We need more than graphene

Kelman, Ilan | December 27, 2012 | Leave a Comment

Review article on graphene in "Science".

By Ilan Kelman, Senior Research Fellow, CICERO, Norway

At last, high-level political support for scientific research, backed up with reasonable funds. The U.K.’s Chancellor announces a £21.5 million investment fund for universities.

Will this solve world hunger? Will it cut our fossil fuel consumption by 90%? Will it recommend an effective humanitarian aid system? Will it improve subsistence livelihoods?

None of the above. It will research one specific type of material, called graphene, because it has “great commercialisation potential”.

Kudos to the Nobel Prize winning physicists for ingenious research. No one should begrudge brilliant science or a government willing to support those scientific achievements with serious money.

But money only because the work can be commercialised and produce sellable technology? What happened to science for a better humanity?

Graphene has impressive potential to support sustainability endeavours and for helping humanity out of the sustainability mess that we have created. Perhaps the U.K.’s Chancellor could highlight the need to achieve sustainability goals through graphene.

So certainly do not take money away from technology-inspired research that will reap corporate profits. Instead, match those funds for projects with goals for all of humanity now. The paybacks and profits for society will be immense.

Email this to someoneTweet about this on TwitterShare on FacebookShare on LinkedIn
The views and opinions expressed through the MAHB Website are those of the contributing authors and do not necessarily reflect an official position of the MAHB. The MAHB aims to share a range of perspectives and welcomes the discussions that they prompt.
  • The above question is easily answered: the people supporting the funding for commercially feasible product development do believe in earnest that supporting the development of commercial activity DOES better humanity. In the early nineties I first began to study business and economics but quit in favor of Astrophysics and Earth Sciences because economic sciences did not strike me as sciences at all – they were – and still largely are – acting in a closed artificially defined universe. Politicians usually have a background that socialized them within such artificial environments. Law/business/economics. It is deeply ingrained in their personalities that “it’s the economy, stupid”. And truly it is! Only in quite a different way than they think. In general society (I am talking developed and most developing countries here) the faith in economic growth is even deeper entrenched, owing to decades of repeating the dual mantra of growth-employment, growth-employment, growth-employment.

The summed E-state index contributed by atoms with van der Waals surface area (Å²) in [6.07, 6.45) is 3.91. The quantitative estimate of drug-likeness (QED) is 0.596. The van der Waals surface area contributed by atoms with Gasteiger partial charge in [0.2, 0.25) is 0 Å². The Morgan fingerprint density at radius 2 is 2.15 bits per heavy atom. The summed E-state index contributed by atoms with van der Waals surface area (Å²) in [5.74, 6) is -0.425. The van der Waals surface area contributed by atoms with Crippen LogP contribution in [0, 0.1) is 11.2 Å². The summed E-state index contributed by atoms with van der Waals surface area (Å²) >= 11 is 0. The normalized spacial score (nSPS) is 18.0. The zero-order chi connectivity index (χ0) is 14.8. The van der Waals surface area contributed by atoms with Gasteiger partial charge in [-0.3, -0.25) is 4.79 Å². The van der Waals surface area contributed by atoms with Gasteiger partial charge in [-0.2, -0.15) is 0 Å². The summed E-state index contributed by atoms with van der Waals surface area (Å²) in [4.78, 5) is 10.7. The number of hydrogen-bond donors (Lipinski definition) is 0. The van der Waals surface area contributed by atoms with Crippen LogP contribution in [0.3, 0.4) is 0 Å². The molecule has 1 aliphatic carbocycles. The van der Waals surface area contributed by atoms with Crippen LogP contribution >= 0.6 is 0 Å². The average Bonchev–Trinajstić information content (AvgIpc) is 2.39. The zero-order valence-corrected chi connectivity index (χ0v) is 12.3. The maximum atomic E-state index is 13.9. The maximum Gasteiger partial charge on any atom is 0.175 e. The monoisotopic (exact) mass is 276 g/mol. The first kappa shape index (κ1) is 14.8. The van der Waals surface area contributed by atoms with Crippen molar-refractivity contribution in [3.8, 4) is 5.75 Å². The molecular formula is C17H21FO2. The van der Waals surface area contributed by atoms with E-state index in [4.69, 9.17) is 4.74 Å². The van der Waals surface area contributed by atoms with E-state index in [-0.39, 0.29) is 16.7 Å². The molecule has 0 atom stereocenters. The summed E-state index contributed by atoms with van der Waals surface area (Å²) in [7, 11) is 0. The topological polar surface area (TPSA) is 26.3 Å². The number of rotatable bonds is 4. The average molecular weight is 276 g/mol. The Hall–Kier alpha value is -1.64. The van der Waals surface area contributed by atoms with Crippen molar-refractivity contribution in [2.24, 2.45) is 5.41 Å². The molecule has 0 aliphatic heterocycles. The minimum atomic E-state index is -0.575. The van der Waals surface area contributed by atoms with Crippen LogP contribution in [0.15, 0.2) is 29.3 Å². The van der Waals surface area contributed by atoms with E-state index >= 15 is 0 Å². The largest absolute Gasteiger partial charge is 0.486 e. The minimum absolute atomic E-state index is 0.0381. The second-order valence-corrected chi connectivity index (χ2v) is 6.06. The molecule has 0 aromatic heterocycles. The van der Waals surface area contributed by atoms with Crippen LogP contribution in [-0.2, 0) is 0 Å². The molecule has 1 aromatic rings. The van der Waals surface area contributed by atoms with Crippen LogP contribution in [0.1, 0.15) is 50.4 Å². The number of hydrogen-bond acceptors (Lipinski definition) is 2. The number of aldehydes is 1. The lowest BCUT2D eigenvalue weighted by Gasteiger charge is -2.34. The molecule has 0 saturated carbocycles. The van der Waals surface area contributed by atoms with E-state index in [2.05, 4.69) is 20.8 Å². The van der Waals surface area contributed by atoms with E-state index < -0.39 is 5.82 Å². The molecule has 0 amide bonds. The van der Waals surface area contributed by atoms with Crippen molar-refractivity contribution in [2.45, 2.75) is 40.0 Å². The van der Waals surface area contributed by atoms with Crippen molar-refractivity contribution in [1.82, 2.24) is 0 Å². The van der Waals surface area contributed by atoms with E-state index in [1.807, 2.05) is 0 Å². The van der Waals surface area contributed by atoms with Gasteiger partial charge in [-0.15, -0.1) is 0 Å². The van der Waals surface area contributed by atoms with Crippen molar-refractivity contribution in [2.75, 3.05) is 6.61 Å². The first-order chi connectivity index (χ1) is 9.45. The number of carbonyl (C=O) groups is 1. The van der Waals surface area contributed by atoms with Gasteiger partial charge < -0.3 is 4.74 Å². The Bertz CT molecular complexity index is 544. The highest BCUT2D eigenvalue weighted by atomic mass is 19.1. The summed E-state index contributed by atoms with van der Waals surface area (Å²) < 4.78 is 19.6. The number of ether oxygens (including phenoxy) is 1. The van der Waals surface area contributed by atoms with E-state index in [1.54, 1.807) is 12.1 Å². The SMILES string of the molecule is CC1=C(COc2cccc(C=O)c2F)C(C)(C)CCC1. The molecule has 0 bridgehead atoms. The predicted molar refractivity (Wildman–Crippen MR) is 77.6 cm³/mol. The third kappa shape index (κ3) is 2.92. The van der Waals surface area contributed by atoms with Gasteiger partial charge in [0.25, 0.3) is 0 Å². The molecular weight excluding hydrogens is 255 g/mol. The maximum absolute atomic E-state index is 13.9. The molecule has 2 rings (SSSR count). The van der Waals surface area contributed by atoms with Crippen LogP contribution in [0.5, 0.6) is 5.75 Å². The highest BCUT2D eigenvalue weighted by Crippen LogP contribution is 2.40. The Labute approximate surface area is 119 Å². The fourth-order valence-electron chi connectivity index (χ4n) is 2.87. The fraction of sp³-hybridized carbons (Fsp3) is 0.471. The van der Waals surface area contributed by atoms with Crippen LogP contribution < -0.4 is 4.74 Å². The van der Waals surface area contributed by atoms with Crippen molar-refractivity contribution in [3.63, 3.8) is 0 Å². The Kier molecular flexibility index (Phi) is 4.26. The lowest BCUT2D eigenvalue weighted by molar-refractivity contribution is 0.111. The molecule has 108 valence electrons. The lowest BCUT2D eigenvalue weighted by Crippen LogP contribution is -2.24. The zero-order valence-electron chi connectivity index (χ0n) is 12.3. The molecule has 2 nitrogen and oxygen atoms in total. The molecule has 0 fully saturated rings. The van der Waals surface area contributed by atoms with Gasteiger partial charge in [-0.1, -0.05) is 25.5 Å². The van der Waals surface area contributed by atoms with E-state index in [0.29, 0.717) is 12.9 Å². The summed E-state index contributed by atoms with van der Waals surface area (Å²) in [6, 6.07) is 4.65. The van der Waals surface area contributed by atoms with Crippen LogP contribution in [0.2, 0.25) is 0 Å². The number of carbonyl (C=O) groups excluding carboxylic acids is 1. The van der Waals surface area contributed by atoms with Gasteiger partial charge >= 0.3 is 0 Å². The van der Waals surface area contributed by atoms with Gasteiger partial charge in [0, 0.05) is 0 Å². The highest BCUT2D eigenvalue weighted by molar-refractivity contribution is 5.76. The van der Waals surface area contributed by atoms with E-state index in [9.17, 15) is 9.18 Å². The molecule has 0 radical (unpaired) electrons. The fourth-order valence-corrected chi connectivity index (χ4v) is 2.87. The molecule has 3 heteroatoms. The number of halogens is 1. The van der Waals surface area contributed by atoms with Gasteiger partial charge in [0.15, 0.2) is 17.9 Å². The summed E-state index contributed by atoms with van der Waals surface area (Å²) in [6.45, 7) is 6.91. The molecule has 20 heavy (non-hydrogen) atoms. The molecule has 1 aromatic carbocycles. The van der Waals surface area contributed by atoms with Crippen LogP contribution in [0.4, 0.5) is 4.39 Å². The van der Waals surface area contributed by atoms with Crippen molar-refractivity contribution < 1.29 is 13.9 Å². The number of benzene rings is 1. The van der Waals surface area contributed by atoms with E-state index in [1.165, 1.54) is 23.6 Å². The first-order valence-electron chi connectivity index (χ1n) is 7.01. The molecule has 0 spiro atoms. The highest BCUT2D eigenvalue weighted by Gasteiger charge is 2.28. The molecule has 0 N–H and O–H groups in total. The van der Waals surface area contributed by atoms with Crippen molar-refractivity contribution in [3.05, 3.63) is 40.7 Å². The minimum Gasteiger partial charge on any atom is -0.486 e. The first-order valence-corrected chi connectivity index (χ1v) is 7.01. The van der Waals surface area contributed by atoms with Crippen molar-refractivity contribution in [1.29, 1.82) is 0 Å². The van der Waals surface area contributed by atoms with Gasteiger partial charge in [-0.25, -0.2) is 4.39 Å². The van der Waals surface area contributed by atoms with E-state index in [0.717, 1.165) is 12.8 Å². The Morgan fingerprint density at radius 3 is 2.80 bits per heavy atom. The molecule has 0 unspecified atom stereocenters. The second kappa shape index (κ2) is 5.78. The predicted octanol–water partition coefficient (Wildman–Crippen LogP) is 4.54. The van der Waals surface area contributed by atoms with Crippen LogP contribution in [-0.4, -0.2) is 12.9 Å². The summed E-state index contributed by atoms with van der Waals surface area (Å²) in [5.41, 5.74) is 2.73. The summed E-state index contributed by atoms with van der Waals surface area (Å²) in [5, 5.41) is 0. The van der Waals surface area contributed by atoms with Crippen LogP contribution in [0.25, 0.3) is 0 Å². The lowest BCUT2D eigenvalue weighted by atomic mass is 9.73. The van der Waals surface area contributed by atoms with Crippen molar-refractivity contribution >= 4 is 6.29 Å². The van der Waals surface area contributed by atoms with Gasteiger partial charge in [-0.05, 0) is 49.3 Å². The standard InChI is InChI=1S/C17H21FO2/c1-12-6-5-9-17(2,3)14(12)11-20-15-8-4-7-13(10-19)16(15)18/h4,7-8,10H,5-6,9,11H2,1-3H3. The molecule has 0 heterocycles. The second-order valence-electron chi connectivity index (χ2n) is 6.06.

What concerns me about research of the type mentioned above is that despite being funded by the public it will probably lead to products and processes patented by privately owned corporations. At least the profit from publicly funded applied research should also benefit the public financially.

    By and large I am convinced that no clever technology alone will bring about a sustainable planetary future, and for that we have to work with the mankind we have. People are as they are, so we cannot hope for sudden global enlightenment or Marxian dreams of the “Edelmensch” of some (if at all probably immensely distant) future. We need to stop our style of economy before that accelerating train hits the inevitable concrete wall. Sooner or later. We need more than Graphene. We need a different type of economy. The one we have is as risky as the cold war. The warnings against our style of money focused growth economy have resounded through the EONS. From Erisychthon over Midas and Chang Po Tuan to Goethe and many scholars of modern day. The production of money has become the soul focus of human activity. Money and its derivatives already are the main “products”, the main objects of trade, backed by nothing but illusions. A closed system severed from reality. In fact it is an algorithm, a machine, where reality is fed in on one side and processed into money on the other. environmental sustainability simply is not an incentive. A company making perfect products that last forever will soon go out of business.

    For the time being I see compound interest as the main culprit. Or interest in general. Besides being the main driver of the growth requirement and the main cause of crisis in times of slowing economies it also dilutes responsibilities and risk. So – what we need to better humanity is concerted global research into a different economic approach. We do have a global collaboration in climate change research, but the same fundamental causes underly the anthropogenic contribution to global climate and environmental change and degradation.

    Any such research will be met with much resistance from corporate lobbyists – even corporate secret agencies. A huge disinformation campaign, if not an outright private cold war is to be expected compared to which the faut campaigns against atmospheric scientists will look like sandbox games.

    Beyond this… science. Whatever happened to natural philosophy? Natural history? Science for the sake of knowledge as a noble endeavor of man, of self proclaimed homo sapiens? All to many scientists have become intellectual whores (I find the word appropriate) for corporations. Many do agree themselves. I do. One reason: there are far too many scientists out there to be absorbed in public fundamental research. Which also poses unknown risks and dangers: science brought about ABC weapons, ballistic missiles and just about every other tool of destruction and annihilation. The majority of that power nowadays is in private ownership with limited state oversight and control – or none at all.